Thursday, July 26, 2007
Some will tell you it is by the unique sound made by the singing of cicadas.
Others will say it is all about the sweet scent of the lavender ready for harvest that perfumes the air.
There are those who will identify summer in the South with the fierce midday sun that scorches the skin; relief is found under the shade of a tree, a majestic olivier or a gorgeous platane.
For my husband summer begins when flocks of les hirondelles begin to fly over the ancient walls of Aigues Mortes. They make him remember the joy he felt at childhood, when the coming of the birds signalled the beginning of freedom, no more school and playing in the streets until nine in the evening because the sun did not set until an hour later.
I have lived here only two years, but already I have my own way of marking the season.
How do I know that summer in the South of France is in full swing?
Feet. Yes, bare French feet hanging out of car windows, they come in all shapes and all sizes, and in different degrees of cleanliness. June, July, and August come, and these naked extremities begin to wave at me on the roads, happily at never less than 30 kilometers an hour so that I never have to sniff this strange flower, for I am sure that the odor has nothing in common with that of lavender. I suppose that it is supposed to be a happy sight, the owners' declaration of freedom -- "Look! No shoes! Yes, I'm not in the office/school/metro!" -- but I cannot help it: Bare feet hanging out of car windows never fail to make me think of construction workers.
Friday, July 20, 2007
Meanwhile, I'd love it if you could drop by my Etsy shop. Etsy.com is a delightful website devoted to all things handmade. Crafts-crazy person that I am, I've been telling myself since late last year that I need to be in there. And, now, I am. I just have six items posted today--one of them the funny little lavender-filled bird in the photo--but I'll be adding some more tomorrow. Go! Now!
Tuesday, July 10, 2007
"... [A]fter a while, my brain seemed clearer. I was writing a lot more... ideas I had never thought of before....it took me a while to figure out why it felt, you know, so different. And then, one day, …, I realized that I had spent the last two weeks away from most of my habits. TV was in a language I didn't understand... So, all I've been doing was... walk around, think, and write. My brain felt like it was at rest, free from the consuming frenzy. And I have to say, it was almost like a natural high. I felt so peaceful inside, no... strange urge to be somewhere else, to shop... Maybe it could have seemed like boredom at first, but it quickly became very, very soulful. It's interesting, you know?"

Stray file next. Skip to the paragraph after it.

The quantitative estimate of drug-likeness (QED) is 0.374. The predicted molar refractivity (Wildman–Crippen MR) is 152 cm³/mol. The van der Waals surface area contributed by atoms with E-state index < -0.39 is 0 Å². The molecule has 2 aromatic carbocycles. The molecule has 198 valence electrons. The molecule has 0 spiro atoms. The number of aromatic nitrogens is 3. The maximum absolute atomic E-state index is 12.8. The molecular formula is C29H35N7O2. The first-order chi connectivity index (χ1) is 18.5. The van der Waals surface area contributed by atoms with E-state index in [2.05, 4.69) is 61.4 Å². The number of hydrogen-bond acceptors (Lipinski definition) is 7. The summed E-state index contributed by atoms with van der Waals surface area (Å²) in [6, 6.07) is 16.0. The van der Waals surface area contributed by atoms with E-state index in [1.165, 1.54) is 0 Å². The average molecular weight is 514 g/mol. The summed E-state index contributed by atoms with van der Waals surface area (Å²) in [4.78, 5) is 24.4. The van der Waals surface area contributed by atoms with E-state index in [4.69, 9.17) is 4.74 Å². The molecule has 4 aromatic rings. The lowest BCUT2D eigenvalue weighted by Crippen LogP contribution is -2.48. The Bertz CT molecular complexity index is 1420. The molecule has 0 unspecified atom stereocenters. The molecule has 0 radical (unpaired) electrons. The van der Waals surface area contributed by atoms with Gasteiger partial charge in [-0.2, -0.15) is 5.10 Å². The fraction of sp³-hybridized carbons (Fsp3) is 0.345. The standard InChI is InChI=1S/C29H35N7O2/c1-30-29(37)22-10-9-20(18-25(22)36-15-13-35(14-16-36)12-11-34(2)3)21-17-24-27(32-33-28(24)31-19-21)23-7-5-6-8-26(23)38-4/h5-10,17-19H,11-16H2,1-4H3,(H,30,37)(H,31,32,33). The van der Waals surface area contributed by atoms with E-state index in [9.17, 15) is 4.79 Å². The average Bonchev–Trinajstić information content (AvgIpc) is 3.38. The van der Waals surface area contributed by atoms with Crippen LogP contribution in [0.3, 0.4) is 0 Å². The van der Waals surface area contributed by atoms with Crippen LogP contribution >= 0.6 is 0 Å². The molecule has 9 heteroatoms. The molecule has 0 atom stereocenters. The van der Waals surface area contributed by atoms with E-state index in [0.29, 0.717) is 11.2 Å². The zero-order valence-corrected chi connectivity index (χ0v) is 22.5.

That was Céline, telling Jesse about a visit to Warsaw when she was a teenager,
It was a strangely beautiful time. Without the distraction of all things familiar, I was able to step back, to cast a critical eye on all my so-called accomplishments and also to take a deep breath to face all that I had failed to do. I recognized clearly who I had permitted myself to be. After the not-always-pleasant self-examination, I received my gift: The radical change of address was the perfect opportunity to reshape my life into what I wanted it to be--creative and healthy, full of integrity and empty of bullshit.
Now I have a barrage of new habits to replace all the old abandoned ones, and although sometimes I do miss the quiet period, I also know that my mercurial nature can only take so much soulful peacefulness!
The point of this blog entry being: Provenciana, the blog, was meant to be fuelled by the energies of a Manila girl experiencing adjustment difficulties after moving to provincial France. When Provenciana, the person, has no more real adjustment difficulties, the blog becomes moot, doesn't it.
This is not yet a goodbye, but soon, I think…
Sunday, July 01, 2007
For Pierre's birthday celebration (a barbecue, what else?) from an original guest list of eight, by the time Saturday came around we were a party of 14. At around two p.m. the doorbell rung. The voice at the other end of the white box announced: "J'ai un recommandé pour Monsieur Massebieau." ("I have registered mail for Mister Massebieau.")
We were both busy attending to the food, so it was great that some of the guests were nice enough to introduce the latecomer around. An example of how it went: "Charlie, I would like you to meet my friend, Isa, and Pierre and Apol's postman."
We really are very friendly, you see. The postier, whom we kept handing beers to but whose name we never did manage to ask, he ended up staying for a good part of the rest of the afternoon.